JUNE
2002

 

 

 

By
Beverly Shaw
 
Advanced
Master Gardener
Purdue University

 

 

 

 

 

6-6-02

Question and Answer

Q. Our family likes growing pumpkins every year. The problem is all the weeds! The weeds take over the pumpkin patch, so much so that the pumpkins can't grow and rot before time to harvest them. What could we use to spray or use on the ground to kill out the weeds? -- Gayla Merry, Mitchell, Ind.

A. Preventing weed establishment is the most effective means of control. Black plastic mulch or a 2-4-inch layer of organic material will keep weed seeds from germinating.

Pre-emergent herbicides are effective for annual weed control, if applied before seeds germinate. Make sure the one that you select is labeled for your crop, and follow the directions carefully. You cannot directly seed your garden plants into soil treated with a pre-emergent herbicide, so use these herbicides around vegetable transplants or after germination of seeded crops. Unfortunately, by the time the vegetable seeds germinate, so will many of the weeds, but this will prevent future weeds from germinating.

After weeds have sprouted, regain control by pulling, tilling or hoeing. A scuffle, or action hoe, works well where mulch is thin before the pumpkins begin to vine. This tool has a flat blade on the bottom of a handle-shaped loop of metal. It provides a relatively easy way of slicing off the tops of plants, which eventually starves the roots.

Outside the vegetable garden, you can reduce the weed seeds that infest your pumpkin patch by spraying actively growing weeds with a nonselective post-emergent herbicide. These kill all green plant tissue, so use care, and follow label instructions.

Q. I have an Eastern Redbud tree, which was planted seven or eight years ago. Last fall, I noticed that the tips on the leaves, for about a quarter inch, were black and curled under. I first noticed this in the fall, but it could have been happening earlier. Is this fireblight? I didn't notice any distorted twigs. How can I help this tree? -- Mike Klinger, Abion, Ind.

A. It's most likely verticillium wilt, one of the most common and destructive diseases of shade and ornamental trees in Indiana. Redbud and hard maple trees are especially susceptible.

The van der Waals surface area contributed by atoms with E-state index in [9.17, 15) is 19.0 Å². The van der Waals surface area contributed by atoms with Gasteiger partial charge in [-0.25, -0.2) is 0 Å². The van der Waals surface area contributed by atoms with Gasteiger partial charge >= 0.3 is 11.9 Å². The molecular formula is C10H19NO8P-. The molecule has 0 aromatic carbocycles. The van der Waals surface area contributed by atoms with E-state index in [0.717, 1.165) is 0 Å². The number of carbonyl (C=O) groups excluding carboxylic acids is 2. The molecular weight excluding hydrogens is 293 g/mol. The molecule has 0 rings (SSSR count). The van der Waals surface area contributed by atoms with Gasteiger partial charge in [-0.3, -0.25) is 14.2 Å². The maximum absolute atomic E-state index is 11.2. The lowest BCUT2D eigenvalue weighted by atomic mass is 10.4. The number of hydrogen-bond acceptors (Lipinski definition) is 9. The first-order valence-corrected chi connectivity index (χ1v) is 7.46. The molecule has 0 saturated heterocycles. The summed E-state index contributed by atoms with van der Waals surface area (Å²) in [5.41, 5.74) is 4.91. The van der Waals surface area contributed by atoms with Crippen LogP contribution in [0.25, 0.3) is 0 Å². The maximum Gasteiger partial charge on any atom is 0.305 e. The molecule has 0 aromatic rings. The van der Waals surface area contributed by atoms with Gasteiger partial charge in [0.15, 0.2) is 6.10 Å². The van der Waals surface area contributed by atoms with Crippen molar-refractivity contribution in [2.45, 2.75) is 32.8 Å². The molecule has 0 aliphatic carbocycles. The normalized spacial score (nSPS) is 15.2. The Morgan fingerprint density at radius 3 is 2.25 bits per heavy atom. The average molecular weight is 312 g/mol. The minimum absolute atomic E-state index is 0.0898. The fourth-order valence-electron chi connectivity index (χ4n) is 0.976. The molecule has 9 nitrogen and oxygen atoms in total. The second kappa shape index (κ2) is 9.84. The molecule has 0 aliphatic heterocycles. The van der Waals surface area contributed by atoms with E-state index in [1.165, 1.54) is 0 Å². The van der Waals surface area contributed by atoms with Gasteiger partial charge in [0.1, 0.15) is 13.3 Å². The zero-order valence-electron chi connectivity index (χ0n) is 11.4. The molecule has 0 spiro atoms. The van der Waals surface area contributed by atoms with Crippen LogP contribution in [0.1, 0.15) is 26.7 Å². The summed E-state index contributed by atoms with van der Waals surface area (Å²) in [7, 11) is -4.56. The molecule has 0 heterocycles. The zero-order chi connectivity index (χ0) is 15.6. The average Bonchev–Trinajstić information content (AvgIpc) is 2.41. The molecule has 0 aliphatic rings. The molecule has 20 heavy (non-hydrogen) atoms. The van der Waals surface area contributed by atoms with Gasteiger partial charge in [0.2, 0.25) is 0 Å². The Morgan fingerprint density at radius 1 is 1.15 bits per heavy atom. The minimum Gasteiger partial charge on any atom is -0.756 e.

During midsummer, leaves turn yellow at the margins, then brown and dry. Sudden wilting of leaves on one or several branches may occur. Frequently, the foliage on only one side of a tree wilts. The wood under the bark of wilting branches is discolored in streaks, usually brown streaks on redbuds. To examine for streaks, cut a problematic branch, and look for a ring of dark discoloration.

If you're unsure of the diagnosis, take a sample to the Extension office in your county or submit one to the Purdue Plant and Pest Diagnostic Laboratory. Your local Extension office has submission forms and detailed instructions for submitting samples. Photographs are very helpful, in addition to the plant sample itself.

Verticillium is a soil-borne fungus, infecting plants through the root system. It produces resting structures that can survive and re-infect plants for many years. Once it invades the host plant, it blocks the water-conducting tissues.

Don't be too quick to remove the plant. Prune out affected limbs, and water and fertilize to maintain tree vigor. In some cases, these tactics may delay progression of the disease for a number of years; however, infection is not cured since the disease originates in the roots.

If the tree dies or you choose to remove it, never replant a susceptible tree or shrub back in the same location, or it will meet the same fate. For a list of woody plants resistant and susceptible to verticillium wilt, contact the Extension office in your county and ask for "Verticillium Wilt of Shade Trees," BP-6-W or find BP-6-W online in pdf format.

Q. I have two apple trees in my orchard. Both apple trees become infected midway in the season with some kind of insect that bores a small hole all the way into the core. The apples then rot from the inside out and become lumpy. What can be done to alleviate this condition? -- Lawrence O'Brien, Cutler, Ind.

A. There are plenty of insects that find apples as appealing as we do! For a certain diagnosis, you will need to take a sample to the Extension office in your county, but most of the common pests in our area will be prevented with the same orchard practices. Once apples are infested, it's impossible to kill the insect inside.

You can protect healthy apples by spraying with a multi-purpose fruit spray, containing insecticides and a fungicide, at regular intervals. It's a detailed process, and I highly recommend downloading a copy of "Managing Pests In Home Fruit Plantings" (ID-146). It covers most fruits grown in home gardens and orchards. Following the schedules listed will provide relatively insect- and disease-free fruit.

 

Contact: B. Rosie Lerner
Editor: Olivia Maddox,